Don’t be afraid to ask to be moved if necessary
Travel medicine physician, Dr Kunjana Mavunda, recommends her patients take common-sense precautions like wearing multi-layer or surgical masks instead of cloth masks, using sanitising wipes to clean their seat, and applying hand sanitiser. She also tells her patients that if someone around them isn’t observing COVID restrictions (for instance, the guy wearing his mask under his nose, or the one not wearing a mask at all) you should find a flight attendant and ask to be moved.
Don't fall asleep before take-off
If you do, it will be harder for you to equalise the pressure in your ears (which you’ll do more quickly if you chew gum or yawn).
If you’re prone to flight-induced headaches, hold off on your snooze until your ears pop.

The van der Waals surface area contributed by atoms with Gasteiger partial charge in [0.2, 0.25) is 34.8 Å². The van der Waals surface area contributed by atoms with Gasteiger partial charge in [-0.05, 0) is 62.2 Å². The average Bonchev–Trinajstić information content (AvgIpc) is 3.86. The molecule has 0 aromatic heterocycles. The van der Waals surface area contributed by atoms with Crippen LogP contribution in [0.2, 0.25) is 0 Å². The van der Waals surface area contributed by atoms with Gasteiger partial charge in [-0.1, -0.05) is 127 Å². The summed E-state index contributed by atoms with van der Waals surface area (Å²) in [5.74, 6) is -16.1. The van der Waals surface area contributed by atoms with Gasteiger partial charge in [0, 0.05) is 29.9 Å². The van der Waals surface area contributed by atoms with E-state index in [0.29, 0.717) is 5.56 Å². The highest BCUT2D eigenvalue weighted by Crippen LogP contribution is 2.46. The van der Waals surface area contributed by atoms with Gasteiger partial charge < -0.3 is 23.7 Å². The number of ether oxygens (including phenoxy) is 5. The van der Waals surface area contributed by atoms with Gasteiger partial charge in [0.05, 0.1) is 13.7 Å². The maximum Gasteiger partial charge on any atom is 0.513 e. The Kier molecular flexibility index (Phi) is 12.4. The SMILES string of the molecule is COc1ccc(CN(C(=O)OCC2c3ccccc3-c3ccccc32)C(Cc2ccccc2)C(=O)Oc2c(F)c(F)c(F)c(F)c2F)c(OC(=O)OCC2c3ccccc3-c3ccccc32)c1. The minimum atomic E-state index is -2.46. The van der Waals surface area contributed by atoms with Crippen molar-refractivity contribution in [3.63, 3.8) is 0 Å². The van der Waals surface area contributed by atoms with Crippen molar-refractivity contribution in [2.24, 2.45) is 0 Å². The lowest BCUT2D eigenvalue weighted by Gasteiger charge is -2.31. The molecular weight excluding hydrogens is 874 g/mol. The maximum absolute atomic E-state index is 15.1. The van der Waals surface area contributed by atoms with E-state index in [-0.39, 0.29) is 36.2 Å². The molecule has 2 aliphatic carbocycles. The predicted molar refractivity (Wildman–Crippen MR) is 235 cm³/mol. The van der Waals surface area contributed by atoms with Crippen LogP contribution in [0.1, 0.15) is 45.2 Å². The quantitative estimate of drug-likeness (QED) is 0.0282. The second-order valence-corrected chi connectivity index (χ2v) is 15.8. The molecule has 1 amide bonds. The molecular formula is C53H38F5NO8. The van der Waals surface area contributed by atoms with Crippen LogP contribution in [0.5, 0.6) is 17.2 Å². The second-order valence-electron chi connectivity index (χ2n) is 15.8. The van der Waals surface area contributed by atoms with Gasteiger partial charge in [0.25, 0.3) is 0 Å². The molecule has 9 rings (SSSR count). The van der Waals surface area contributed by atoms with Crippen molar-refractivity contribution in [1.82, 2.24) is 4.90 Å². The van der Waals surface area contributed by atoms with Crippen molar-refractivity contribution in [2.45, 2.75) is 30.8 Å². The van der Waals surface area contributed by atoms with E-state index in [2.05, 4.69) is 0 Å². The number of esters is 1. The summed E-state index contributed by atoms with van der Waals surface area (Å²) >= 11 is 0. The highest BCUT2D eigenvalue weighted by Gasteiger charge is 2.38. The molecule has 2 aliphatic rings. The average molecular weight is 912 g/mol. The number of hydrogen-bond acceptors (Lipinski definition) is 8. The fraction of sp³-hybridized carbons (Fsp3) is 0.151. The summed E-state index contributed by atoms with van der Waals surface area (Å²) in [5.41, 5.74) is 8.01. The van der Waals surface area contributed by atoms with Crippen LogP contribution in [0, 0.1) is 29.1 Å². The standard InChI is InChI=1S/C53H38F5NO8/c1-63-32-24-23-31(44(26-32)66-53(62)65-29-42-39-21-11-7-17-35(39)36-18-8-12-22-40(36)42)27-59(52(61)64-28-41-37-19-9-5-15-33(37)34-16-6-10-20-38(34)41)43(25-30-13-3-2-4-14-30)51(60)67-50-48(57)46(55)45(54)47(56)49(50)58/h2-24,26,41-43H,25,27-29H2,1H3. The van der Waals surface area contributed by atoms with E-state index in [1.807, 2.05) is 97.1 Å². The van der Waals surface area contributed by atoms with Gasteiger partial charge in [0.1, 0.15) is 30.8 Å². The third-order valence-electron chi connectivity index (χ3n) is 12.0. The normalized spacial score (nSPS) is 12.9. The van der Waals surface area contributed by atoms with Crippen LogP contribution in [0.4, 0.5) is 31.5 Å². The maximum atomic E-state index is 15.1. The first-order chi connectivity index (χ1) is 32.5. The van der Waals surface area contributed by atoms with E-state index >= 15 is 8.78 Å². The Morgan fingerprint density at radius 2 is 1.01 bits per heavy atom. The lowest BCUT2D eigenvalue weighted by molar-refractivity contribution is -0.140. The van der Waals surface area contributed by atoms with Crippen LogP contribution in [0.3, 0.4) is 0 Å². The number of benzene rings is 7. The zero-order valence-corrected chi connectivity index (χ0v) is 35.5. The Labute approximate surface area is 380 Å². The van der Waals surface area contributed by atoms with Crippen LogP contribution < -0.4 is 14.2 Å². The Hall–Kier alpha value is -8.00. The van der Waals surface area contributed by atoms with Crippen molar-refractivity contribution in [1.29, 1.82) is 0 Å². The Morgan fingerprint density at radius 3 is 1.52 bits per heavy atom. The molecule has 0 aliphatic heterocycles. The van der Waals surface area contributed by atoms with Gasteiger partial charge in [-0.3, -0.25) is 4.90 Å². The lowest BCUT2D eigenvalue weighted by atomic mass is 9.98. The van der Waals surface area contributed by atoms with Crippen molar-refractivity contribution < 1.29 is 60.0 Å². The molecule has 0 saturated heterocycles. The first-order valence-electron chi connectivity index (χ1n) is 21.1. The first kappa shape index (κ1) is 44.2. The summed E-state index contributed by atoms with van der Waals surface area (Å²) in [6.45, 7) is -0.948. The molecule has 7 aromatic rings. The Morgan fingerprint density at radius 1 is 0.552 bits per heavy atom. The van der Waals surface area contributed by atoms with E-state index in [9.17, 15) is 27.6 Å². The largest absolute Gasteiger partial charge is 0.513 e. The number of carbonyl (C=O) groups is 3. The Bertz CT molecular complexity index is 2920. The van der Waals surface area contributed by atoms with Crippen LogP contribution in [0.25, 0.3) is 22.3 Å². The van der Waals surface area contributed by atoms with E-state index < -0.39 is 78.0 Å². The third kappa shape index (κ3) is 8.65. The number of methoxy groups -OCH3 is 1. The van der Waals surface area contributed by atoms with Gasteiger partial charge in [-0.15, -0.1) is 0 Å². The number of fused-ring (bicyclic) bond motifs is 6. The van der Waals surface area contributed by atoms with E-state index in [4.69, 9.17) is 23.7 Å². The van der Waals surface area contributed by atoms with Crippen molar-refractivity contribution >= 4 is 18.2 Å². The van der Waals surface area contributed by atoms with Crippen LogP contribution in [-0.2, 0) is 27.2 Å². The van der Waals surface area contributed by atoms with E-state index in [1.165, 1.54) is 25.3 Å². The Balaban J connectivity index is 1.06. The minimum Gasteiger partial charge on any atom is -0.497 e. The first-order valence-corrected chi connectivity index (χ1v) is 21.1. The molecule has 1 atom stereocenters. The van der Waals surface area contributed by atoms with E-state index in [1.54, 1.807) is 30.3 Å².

Don’t forget to stay hydrated
Parched throat mid-flight? Don’t just blame the salty snacks. Airplane cabins are known for their low humidity because the manufactured air in the cabin is made to mimic the highest altitude humans can breathe at, usually between 1800 and 2400 metres, according to the World Health Organization. “For every leg of [a] flight, each flight attendant will try to drink a full 16 ounces of water,” says Ferguson. “That’s the most important. Hydrate, hydrate, hydrate.” You might not think of it as an airplane hack, but drinking plenty of water could be the difference between showing up at your destination refreshed and stepping off the plane with a headache.